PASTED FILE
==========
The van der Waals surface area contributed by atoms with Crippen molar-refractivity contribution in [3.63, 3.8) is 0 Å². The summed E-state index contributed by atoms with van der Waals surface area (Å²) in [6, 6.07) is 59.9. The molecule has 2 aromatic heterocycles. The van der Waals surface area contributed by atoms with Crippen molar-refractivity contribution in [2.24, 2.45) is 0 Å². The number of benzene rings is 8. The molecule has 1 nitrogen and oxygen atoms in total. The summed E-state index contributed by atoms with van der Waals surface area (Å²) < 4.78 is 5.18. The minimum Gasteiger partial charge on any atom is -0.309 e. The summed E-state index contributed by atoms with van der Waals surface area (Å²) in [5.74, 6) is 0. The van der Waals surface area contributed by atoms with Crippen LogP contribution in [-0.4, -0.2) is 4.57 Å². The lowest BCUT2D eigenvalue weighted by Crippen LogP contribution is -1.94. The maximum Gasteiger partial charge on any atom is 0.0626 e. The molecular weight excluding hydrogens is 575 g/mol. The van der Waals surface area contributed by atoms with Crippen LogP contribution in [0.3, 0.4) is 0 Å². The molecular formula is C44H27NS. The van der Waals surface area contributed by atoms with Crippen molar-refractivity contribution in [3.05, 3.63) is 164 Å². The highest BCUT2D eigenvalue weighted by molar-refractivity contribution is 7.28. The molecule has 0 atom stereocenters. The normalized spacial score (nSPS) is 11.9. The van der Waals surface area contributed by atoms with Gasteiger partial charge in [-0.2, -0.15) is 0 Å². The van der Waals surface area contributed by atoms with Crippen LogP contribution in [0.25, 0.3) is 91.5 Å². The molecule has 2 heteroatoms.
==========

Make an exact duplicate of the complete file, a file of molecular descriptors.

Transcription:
The van der Waals surface area contributed by atoms with Crippen molar-refractivity contribution in [3.63, 3.8) is 0 Å². The summed E-state index contributed by atoms with van der Waals surface area (Å²) in [6, 6.07) is 59.9. The molecule has 2 aromatic heterocycles. The van der Waals surface area contributed by atoms with Crippen molar-refractivity contribution in [2.24, 2.45) is 0 Å². The number of benzene rings is 8. The molecule has 1 nitrogen and oxygen atoms in total. The summed E-state index contributed by atoms with van der Waals surface area (Å²) < 4.78 is 5.18. The minimum Gasteiger partial charge on any atom is -0.309 e. The summed E-state index contributed by atoms with van der Waals surface area (Å²) in [5.74, 6) is 0. The van der Waals surface area contributed by atoms with Crippen LogP contribution in [-0.4, -0.2) is 4.57 Å². The lowest BCUT2D eigenvalue weighted by Crippen LogP contribution is -1.94. The maximum Gasteiger partial charge on any atom is 0.0626 e. The molecular weight excluding hydrogens is 575 g/mol. The van der Waals surface area contributed by atoms with Crippen LogP contribution in [0.3, 0.4) is 0 Å². The molecular formula is C44H27NS. The van der Waals surface area contributed by atoms with Crippen molar-refractivity contribution in [3.05, 3.63) is 164 Å². The highest BCUT2D eigenvalue weighted by molar-refractivity contribution is 7.28. The molecule has 0 atom stereocenters. The normalized spacial score (nSPS) is 11.9. The van der Waals surface area contributed by atoms with Gasteiger partial charge in [-0.2, -0.15) is 0 Å². The van der Waals surface area contributed by atoms with Crippen LogP contribution in [0.25, 0.3) is 91.5 Å². The molecule has 2 heteroatoms.